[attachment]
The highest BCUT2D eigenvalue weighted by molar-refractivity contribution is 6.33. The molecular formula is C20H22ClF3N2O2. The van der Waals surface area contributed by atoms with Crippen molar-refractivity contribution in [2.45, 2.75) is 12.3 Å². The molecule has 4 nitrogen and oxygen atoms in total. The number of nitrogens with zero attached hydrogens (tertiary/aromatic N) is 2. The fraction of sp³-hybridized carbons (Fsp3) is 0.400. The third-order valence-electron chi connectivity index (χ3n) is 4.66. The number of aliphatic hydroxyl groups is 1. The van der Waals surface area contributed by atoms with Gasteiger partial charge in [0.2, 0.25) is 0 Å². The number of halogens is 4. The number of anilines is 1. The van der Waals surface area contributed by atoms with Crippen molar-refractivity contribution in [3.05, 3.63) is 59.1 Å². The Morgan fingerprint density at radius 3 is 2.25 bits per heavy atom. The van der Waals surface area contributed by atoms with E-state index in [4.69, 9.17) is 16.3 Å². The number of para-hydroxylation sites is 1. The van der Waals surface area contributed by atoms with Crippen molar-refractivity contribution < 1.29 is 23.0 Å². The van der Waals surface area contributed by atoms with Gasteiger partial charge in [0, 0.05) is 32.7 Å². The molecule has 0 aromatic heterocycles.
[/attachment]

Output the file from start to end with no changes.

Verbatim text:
The highest BCUT2D eigenvalue weighted by molar-refractivity contribution is 6.33. The molecular formula is C20H22ClF3N2O2. The van der Waals surface area contributed by atoms with Crippen molar-refractivity contribution in [2.45, 2.75) is 12.3 Å². The molecule has 4 nitrogen and oxygen atoms in total. The number of nitrogens with zero attached hydrogens (tertiary/aromatic N) is 2. The fraction of sp³-hybridized carbons (Fsp3) is 0.400. The third-order valence-electron chi connectivity index (χ3n) is 4.66. The number of aliphatic hydroxyl groups is 1. The van der Waals surface area contributed by atoms with Gasteiger partial charge in [0.2, 0.25) is 0 Å². The number of halogens is 4. The number of anilines is 1. The van der Waals surface area contributed by atoms with Crippen molar-refractivity contribution in [3.05, 3.63) is 59.1 Å². The Morgan fingerprint density at radius 3 is 2.25 bits per heavy atom. The van der Waals surface area contributed by atoms with E-state index in [4.69, 9.17) is 16.3 Å². The number of para-hydroxylation sites is 1. The van der Waals surface area contributed by atoms with Crippen molar-refractivity contribution < 1.29 is 23.0 Å². The van der Waals surface area contributed by atoms with Gasteiger partial charge in [0, 0.05) is 32.7 Å². The molecule has 0 aromatic heterocycles.